Jump up ^ Lawler, David; Henderson, Barney; Allen, Nick; Sherlock, Ruth (October 13, 2016). "US presidential debate recap: Polls split on whether Donald Trump or Hillary Clinton won poisonous argument". The Daily Telegraph. ... it was a matter of minutes before the lewd tape, in which Mr Trump brags about 'grabbing p----' and forcibly kissing women, was brought up.
Both the Reuters and Agence France-Presse (AFP) news agencies reported on a fourth factory, this one in China’s Anhui province, which had been pumping out Trump 2020 flags and banners at a higher rate than usual, with Reuters quoting a factory manager as stating that her “buyers are located in both China and abroad” and that “she doesn’t know if they are affiliated with Trump’s official campaign or the Republican Party”:
“This is politics 101: Define your opponents before they can define themselves,” Jason Miller, a former top aide to Trump’s 2016 campaign, said in a recent interview. “For many of these top-flight Democratic presidential contenders, voters will learn far more about them from what President Trump says than what they have to say for the next year to 18 months.”
The logic underpinning a second Trump victory isn’t only a paranoid Democratic fantasy. “Democrats should be very, very worried,” Dan Pfeiffer, Barack Obama’s former communications director, told me recently. “We have more voters than they do, but we can only win if we get them out. Complacency hurt Democrats last time because we assumed Trump would lose.”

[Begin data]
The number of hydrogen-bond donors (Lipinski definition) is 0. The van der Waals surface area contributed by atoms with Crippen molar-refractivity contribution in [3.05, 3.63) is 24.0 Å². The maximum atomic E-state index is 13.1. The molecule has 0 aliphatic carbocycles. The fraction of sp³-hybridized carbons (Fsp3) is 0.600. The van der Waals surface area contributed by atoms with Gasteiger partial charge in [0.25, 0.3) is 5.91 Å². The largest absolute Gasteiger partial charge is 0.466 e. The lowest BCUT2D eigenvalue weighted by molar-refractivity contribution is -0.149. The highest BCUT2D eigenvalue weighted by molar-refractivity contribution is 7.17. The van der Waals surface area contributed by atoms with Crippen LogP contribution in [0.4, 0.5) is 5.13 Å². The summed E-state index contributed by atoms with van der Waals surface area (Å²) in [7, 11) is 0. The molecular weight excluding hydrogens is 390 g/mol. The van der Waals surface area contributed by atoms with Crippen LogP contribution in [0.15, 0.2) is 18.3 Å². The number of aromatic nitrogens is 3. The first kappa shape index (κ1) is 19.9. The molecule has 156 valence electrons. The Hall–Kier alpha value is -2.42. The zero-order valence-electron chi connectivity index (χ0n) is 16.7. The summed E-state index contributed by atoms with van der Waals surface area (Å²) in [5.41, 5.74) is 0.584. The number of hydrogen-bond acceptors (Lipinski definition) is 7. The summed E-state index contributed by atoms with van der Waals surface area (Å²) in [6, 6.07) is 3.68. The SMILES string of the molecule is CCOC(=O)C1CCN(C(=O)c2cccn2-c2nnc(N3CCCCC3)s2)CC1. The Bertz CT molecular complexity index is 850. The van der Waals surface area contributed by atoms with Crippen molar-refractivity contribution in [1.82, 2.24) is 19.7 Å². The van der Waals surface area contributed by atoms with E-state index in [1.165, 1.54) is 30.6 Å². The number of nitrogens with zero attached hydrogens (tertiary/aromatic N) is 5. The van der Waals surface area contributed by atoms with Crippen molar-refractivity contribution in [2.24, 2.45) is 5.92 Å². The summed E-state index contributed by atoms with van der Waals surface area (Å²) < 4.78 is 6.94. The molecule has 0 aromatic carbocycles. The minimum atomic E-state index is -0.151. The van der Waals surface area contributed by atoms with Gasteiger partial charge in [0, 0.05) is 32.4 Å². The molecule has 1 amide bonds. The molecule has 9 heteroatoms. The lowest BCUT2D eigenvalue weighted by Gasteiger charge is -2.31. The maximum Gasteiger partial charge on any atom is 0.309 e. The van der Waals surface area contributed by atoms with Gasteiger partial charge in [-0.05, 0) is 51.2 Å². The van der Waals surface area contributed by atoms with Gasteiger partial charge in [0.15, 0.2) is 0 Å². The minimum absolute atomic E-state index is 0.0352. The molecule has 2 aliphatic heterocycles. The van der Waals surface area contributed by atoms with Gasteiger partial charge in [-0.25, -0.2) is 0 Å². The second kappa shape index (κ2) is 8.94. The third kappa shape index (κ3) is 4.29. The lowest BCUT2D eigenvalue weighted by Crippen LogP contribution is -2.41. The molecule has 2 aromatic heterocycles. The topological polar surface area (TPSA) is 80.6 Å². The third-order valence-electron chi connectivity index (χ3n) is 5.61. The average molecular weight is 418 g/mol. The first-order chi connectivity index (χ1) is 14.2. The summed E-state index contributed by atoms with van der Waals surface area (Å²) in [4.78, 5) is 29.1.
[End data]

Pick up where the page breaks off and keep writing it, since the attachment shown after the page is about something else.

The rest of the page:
Starting in 2011, Trump was a major proponent of "birther" conspiracy theories alleging that Barack Obama was born in Kenya, and questioned his eligibility to serve as president. Trump later took credit for pushing the White House to release the "long-form" birth certificate from Hawaii, and he stated during his presidential campaign that his stance had made him "very popular". In September 2016, he publicly acknowledged that Obama was born in the United States, and falsely claimed that the rumors had been started by Hillary Clinton during her 2008 campaign.
The foundation's tax returns show that it has given to health care and sports-related charities, as well as conservative groups. In 2009, for example, the foundation gave $926,750 to about 40 groups, with the biggest donations going to the Arnold Palmer Medical Center Foundation ($100,000), the New York–Presbyterian Hospital ($125,000), the Police Athletic League ($156,000), and the Clinton Foundation ($100,000). From 2004 to 2014, the top donors to the foundation were Vince and Linda McMahon of WWE, who donated $5 million to the foundation after Trump appeared at WrestleMania in 2007. Trump later named Linda McMahon as Administrator of the Small Business Administration.
Trump began his campaign unusually early for an incumbent President of the United States. He began spending for his reelection effort within weeks of his election, and officially filed his campaign with the Federal Elections Commission on the day of his inauguration. Since February 2017, Trump has held several rallies and a fundraiser for this campaign. He has visited key electoral states. The campaign has raised funds and run two nationwide advertising campaigns. The campaign has announced, and Trump has confirmed in several stump speeches, that the slogan for the 2020 race will be changed from "Make America Great Again" to "Keep America Great", once a sufficient level of greatness is reached. As of the fall of 2018, Trump continues to use the old slogan.